President Reuven Rivlin on Wednesday told his French counterpart that Israel could be forced to strike the Hezbollah terror group’s rocket-building operations “in the heart of Beirut,” a development he warned would drag Lebanon into a punishing regional war that neither side wants.
Rivlin made the remarks during a meeting with France’s President Emmanuel Macron at the Elysée Palace in Paris during an official visit to mark 70 years of diplomatic relations between Israel and France.
“If we are threatened from Lebanon, we will not stand by,” Rivlin told Macron, according a statement from his office. “Hezbollah is creating facilities to produce and convert precision-guided missiles in the heart of Beirut under civilian cover and with Iranian support.”
“This threatens Israeli security and could force us to respond, dragging the region into escalation that could badly harm Lebanon.”
The last major conflict between Israel and Lebanon was the 2006 Second Lebanon War.
Rivlin stressed that Israel holds the Lebanese government responsible for all military activity in its territory and urged Macron to use France’s diplomatic clout to convince Beirut to contain the Iran-backed Hezbollah.
“Lebanon bears sovereign responsibility for all Hezbollah actions,” he said. “France is a power with decisive influence in our region and it is vital that she understands that Hezbollah is part of the Lebanese system. I expect France to exert whatever pressure necessary on the Lebanese government to display its sovereignty and rid itself of Iranian and Hezbollah involvement that could lead us to war.”
His warnings came as Israel went increasingly public about its airstrikes in Syria which, it says, have destroyed thousands of Hezbollah and Iranian targets in hundreds of missions in recent years.
Israel maintains that Hezbollah, with Iranian assistance, is working to set up factories in Beirut to produce precision-guided missiles it will ultimately direct against the Jewish state.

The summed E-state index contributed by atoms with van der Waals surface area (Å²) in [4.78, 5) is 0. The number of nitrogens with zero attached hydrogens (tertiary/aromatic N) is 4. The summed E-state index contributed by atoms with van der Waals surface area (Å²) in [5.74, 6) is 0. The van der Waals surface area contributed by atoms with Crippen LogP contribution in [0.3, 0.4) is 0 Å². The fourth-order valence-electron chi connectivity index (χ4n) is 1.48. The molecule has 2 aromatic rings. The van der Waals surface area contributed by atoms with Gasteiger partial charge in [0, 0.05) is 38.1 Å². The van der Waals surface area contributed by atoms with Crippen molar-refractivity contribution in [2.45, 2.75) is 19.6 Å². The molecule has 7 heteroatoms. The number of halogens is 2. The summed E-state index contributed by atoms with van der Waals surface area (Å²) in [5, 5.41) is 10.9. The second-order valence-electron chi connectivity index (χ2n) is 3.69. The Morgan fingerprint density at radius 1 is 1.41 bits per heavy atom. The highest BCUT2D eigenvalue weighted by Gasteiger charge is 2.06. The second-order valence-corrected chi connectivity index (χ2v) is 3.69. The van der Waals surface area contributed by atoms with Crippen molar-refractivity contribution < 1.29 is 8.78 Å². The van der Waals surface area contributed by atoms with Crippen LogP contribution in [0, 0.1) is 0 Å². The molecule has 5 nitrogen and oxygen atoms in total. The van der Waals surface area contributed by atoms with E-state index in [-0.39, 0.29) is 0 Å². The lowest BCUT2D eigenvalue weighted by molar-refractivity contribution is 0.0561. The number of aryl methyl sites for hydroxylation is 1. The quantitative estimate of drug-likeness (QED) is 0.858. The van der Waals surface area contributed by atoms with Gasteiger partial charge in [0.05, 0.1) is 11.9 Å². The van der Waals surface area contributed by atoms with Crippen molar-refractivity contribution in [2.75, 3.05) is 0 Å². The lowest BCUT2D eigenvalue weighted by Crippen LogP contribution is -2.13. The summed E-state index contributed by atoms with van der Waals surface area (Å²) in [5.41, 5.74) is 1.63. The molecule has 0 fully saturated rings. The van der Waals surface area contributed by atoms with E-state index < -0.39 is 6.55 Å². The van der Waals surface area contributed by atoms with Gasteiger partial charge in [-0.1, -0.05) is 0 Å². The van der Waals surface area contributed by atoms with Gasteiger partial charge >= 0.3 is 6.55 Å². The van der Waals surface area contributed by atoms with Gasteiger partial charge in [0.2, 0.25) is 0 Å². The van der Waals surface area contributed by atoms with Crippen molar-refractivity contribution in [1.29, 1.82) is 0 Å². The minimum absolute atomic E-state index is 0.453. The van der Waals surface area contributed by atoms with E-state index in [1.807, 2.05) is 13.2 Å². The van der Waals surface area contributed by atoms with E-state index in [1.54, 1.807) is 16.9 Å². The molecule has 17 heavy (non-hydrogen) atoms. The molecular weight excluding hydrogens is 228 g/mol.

“We say clearly to the Lebanese government and to its allies around the world: Hezbollah’s aggression must be stopped before we find ourselves dragged into a conflict that neither Lebanon nor Israel want,” said Rivlin.
Macron is scheduled to visit Lebanon in early February, the statement from Rivlin’s office said.
Israel has vowed to prevent Iran from transferring advanced weapons and missiles to Hezbollah, as well as from establishing a military foothold in Syria where Tehran’s proxy militias — including Hezbollah — are helping the Damascus regime end a civil war, now in its eighth year.
Commenting on other issues, Rivlin thanked Macron for France’s efforts in trying to secure the return of the remains of two IDF soldiers and two Israeli civilians believed held by the Hamas terror group in the Gaza Strip. He also commended Macron for the French government’s stance against rising anti-Semitism in Europe.
“Your government’s position against anti-Semitism is particularly significant at a time when senior politicians, members of European governments, are no longer embarrassed to be anti-Semites or to rewrite history,” he said.
During the press conference, Macron said that Israel’s security “remains for us one of the most important principles of regional security” and that he had expressed his concerns to Rivlin over recent rocket fire from Syria directed at Israel.
On Sunday, Israel intercepted a missile launched from Syria at the Golan Heights which it blamed on Iranian forces. Israel responded with a series of airstrikes against Iranian sites in Syria and Syrian air defense units.
“We will continue to keep Israeli interests… at the forefront of our mind and will make sure that our partners do the same,” Macron said.
The country’s Jewish community is “an inseparable part of French history and I am determined to continue and strengthen our fight against anti-Semitism, which is absolutely opposed our values and everything our democracy represents,” he added.
Rivlin and his wife attended a state dinner later in the evening.